Police unions, like any labor union, lobby vigorously to bolster protections for members, playing a crucial role in the passage of LOEBRs among other legislation. Unions negotiate with municipalities on a wide variety of topics ranging from promotion and demotion standards to vacation pay, codifying negotiated agreements in collective bargaining agreements.9 However, collective bargaining agreements often insulate police officers from accountability. In particular, financially precarious municipalities often cede control over disciplinary proceedings to officers in exchange for concessions on compensation.10 Nevertheless, labor courts consistently find disciplinary procedures eligible for negotiation under collective bargaining agreements and state labor laws that permit the negotiation of “wages and terms of employment.”11

Unions should still play a role in determining the wages and workplace conditions of officers. Yet the high social cost associated with police misconduct demands the exclusion of disciplinary procedures from collective bargaining agreements. Professor Steven Rushin of Loyola University Chicago analyzed contracts for the 178 police union contracts found seven common terms in collective bargaining agreements that eroded police accountability:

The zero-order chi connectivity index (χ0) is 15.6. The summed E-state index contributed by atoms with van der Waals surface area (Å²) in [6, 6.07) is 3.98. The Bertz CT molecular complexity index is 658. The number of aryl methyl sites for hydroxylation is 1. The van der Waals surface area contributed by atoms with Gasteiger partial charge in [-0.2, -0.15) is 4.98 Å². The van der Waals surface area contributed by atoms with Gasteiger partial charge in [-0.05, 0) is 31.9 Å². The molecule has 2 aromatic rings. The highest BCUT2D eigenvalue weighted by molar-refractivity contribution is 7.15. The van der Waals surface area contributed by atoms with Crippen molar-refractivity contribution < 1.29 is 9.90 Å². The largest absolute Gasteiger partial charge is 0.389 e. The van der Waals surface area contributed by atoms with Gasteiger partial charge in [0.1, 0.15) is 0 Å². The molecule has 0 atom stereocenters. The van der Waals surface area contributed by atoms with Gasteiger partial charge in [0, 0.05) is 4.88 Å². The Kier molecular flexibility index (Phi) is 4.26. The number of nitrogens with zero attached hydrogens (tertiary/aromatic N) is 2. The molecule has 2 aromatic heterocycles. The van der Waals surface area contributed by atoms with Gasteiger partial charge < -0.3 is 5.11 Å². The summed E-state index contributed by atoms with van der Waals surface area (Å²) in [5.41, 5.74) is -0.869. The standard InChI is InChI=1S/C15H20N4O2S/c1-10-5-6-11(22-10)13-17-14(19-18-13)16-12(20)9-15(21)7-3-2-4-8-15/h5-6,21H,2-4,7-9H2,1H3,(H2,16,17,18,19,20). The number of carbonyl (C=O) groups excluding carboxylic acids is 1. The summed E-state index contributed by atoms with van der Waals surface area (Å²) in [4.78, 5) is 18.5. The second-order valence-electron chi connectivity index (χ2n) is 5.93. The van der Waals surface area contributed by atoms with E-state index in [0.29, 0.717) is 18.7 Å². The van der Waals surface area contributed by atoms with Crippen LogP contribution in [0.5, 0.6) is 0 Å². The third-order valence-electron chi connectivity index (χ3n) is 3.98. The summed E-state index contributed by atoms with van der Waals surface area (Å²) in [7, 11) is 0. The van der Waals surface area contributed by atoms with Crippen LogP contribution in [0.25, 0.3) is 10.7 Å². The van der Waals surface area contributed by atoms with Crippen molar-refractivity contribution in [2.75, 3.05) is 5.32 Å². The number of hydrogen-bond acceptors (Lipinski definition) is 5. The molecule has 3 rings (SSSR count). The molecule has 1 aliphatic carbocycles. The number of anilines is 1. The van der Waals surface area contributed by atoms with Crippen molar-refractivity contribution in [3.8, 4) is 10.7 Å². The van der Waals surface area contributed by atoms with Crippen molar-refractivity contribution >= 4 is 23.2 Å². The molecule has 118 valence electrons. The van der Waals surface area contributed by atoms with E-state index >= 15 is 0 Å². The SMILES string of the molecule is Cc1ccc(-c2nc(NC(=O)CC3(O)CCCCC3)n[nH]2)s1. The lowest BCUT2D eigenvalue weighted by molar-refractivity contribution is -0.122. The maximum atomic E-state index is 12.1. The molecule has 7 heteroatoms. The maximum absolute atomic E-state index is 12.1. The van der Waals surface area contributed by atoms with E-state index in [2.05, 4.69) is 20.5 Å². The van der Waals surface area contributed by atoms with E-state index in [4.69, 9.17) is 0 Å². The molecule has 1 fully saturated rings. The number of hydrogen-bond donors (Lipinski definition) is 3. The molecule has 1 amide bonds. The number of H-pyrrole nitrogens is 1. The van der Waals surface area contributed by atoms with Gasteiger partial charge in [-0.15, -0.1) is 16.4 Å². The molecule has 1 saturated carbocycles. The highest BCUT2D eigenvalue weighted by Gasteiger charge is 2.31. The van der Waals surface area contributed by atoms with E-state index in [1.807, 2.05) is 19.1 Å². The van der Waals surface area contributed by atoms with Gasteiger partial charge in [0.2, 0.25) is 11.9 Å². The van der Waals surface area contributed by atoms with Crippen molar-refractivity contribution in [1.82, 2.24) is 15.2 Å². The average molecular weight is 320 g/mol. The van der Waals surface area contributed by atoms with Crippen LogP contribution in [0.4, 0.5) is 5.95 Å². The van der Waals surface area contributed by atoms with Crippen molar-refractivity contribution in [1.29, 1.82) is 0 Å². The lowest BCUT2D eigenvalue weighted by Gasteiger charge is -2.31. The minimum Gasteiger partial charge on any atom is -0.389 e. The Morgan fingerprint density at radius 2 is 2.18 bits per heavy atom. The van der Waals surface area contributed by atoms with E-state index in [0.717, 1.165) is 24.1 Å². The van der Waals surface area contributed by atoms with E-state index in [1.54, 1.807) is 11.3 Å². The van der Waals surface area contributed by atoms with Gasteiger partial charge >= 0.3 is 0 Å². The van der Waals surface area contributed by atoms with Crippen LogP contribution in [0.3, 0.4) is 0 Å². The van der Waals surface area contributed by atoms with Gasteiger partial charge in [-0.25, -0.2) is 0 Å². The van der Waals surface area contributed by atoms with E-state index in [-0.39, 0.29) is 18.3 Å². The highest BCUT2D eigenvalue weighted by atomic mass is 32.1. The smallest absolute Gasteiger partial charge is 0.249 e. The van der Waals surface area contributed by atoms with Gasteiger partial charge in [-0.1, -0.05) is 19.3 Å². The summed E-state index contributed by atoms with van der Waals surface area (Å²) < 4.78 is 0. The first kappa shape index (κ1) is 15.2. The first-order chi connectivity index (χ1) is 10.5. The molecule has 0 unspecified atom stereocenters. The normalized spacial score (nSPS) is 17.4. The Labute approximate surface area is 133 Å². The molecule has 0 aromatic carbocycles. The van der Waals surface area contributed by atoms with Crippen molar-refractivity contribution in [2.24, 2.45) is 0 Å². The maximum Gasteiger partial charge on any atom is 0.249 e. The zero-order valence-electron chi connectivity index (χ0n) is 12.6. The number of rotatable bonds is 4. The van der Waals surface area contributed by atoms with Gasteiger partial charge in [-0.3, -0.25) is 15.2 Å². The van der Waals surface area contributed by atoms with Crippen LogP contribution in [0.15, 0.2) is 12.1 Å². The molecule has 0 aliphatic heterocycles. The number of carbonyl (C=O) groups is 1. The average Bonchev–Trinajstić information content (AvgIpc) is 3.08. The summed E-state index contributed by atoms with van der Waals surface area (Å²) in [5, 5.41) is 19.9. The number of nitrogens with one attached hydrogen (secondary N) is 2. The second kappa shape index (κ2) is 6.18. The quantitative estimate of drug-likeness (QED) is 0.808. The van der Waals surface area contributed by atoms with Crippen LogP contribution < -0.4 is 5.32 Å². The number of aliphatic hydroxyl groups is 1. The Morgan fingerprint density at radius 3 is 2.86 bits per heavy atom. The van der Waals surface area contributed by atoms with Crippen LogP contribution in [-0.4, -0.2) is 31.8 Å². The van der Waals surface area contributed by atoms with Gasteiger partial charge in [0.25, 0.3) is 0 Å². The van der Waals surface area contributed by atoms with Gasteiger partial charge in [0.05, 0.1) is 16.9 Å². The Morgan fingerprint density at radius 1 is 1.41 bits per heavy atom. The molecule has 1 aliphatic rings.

• Delays before the interrogation of officers suspected of misconduct, allowing officers to collude
  • Allowing misconduct suspects to view investigative files or witness statements before disciplinary hearings
  • Destruction of disciplinary records, or curtailing the utility of the records in future events of misconduct, as in Minneapolis
  • Preventing supervisors from investigating or punishing officers for anonymous complaints
  • Bans on civilian oversight
  • Guaranteeing arbitration in the event of termination or discipline 

Professor Rushin found at least one problematic clause in 156 of 178 contracts, imbuing the pervasiveness of disciplinary impediments. Yet possible reform measures could make it easier to discipline dangerous and bigoted officers like Derek Chauvin:

  • Reforming the process of collective bargaining by allowing the public to view the contract before ratification, streaming negotiations, or including citizens in negotiations
  • Preventing negotiations from discussing disciplinary practices, which an impetus for police unions to root out sub-par officers.